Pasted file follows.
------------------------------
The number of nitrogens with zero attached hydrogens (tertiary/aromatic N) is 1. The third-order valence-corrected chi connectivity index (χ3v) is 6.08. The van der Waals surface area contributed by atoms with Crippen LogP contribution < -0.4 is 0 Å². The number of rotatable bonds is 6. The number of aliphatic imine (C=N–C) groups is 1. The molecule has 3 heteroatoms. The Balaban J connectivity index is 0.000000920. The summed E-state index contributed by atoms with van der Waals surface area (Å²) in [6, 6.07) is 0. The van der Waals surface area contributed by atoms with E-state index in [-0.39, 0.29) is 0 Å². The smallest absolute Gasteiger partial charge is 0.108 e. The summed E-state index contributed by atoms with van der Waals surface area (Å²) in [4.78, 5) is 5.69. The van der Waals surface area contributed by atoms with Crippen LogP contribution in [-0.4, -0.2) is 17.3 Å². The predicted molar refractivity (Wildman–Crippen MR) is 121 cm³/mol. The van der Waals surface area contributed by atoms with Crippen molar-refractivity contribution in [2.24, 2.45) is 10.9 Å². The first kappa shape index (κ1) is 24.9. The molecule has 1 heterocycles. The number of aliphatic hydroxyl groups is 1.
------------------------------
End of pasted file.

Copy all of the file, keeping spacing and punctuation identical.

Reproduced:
The number of nitrogens with zero attached hydrogens (tertiary/aromatic N) is 1. The third-order valence-corrected chi connectivity index (χ3v) is 6.08. The van der Waals surface area contributed by atoms with Crippen LogP contribution < -0.4 is 0 Å². The number of rotatable bonds is 6. The number of aliphatic imine (C=N–C) groups is 1. The molecule has 3 heteroatoms. The Balaban J connectivity index is 0.000000920. The summed E-state index contributed by atoms with van der Waals surface area (Å²) in [6, 6.07) is 0. The van der Waals surface area contributed by atoms with E-state index in [-0.39, 0.29) is 0 Å². The smallest absolute Gasteiger partial charge is 0.108 e. The summed E-state index contributed by atoms with van der Waals surface area (Å²) in [4.78, 5) is 5.69. The van der Waals surface area contributed by atoms with Crippen LogP contribution in [-0.4, -0.2) is 17.3 Å². The predicted molar refractivity (Wildman–Crippen MR) is 121 cm³/mol. The van der Waals surface area contributed by atoms with Crippen molar-refractivity contribution in [2.24, 2.45) is 10.9 Å². The first kappa shape index (κ1) is 24.9. The molecule has 1 heterocycles. The number of aliphatic hydroxyl groups is 1.